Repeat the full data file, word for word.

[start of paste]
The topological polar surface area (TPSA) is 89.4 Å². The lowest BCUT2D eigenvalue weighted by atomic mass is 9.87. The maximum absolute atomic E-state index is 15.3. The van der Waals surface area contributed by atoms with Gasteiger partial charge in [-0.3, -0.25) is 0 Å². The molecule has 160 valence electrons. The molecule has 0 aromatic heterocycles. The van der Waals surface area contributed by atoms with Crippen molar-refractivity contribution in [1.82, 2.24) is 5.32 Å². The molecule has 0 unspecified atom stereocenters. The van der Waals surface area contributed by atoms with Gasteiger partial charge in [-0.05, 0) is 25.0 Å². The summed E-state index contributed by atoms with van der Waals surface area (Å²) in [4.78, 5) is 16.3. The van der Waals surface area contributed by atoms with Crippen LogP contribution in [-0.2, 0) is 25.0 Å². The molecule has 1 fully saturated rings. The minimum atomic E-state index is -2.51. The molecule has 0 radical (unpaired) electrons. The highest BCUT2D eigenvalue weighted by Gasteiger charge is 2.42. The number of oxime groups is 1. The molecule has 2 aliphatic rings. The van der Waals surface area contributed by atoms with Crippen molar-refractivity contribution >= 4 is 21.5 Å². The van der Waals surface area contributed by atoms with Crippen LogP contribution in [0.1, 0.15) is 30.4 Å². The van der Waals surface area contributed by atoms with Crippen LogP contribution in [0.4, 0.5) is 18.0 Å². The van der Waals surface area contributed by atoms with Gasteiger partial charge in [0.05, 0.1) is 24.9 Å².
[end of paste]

The topological polar surface area (TPSA) is 89.4 Å². The lowest BCUT2D eigenvalue weighted by atomic mass is 9.87. The maximum absolute atomic E-state index is 15.3. The van der Waals surface area contributed by atoms with Gasteiger partial charge in [-0.3, -0.25) is 0 Å². The molecule has 160 valence electrons. The molecule has 0 aromatic heterocycles. The van der Waals surface area contributed by atoms with Crippen molar-refractivity contribution in [1.82, 2.24) is 5.32 Å². The molecule has 0 unspecified atom stereocenters. The van der Waals surface area contributed by atoms with Gasteiger partial charge in [-0.05, 0) is 25.0 Å². The summed E-state index contributed by atoms with van der Waals surface area (Å²) in [4.78, 5) is 16.3. The van der Waals surface area contributed by atoms with Crippen LogP contribution in [-0.2, 0) is 25.0 Å². The molecule has 1 fully saturated rings. The minimum atomic E-state index is -2.51. The molecule has 0 radical (unpaired) electrons. The highest BCUT2D eigenvalue weighted by Gasteiger charge is 2.42. The number of oxime groups is 1. The molecule has 2 aliphatic rings. The van der Waals surface area contributed by atoms with Crippen molar-refractivity contribution >= 4 is 21.5 Å². The van der Waals surface area contributed by atoms with Crippen LogP contribution in [0.1, 0.15) is 30.4 Å². The van der Waals surface area contributed by atoms with Crippen LogP contribution in [0.4, 0.5) is 18.0 Å². The van der Waals surface area contributed by atoms with Gasteiger partial charge in [0.05, 0.1) is 24.9 Å².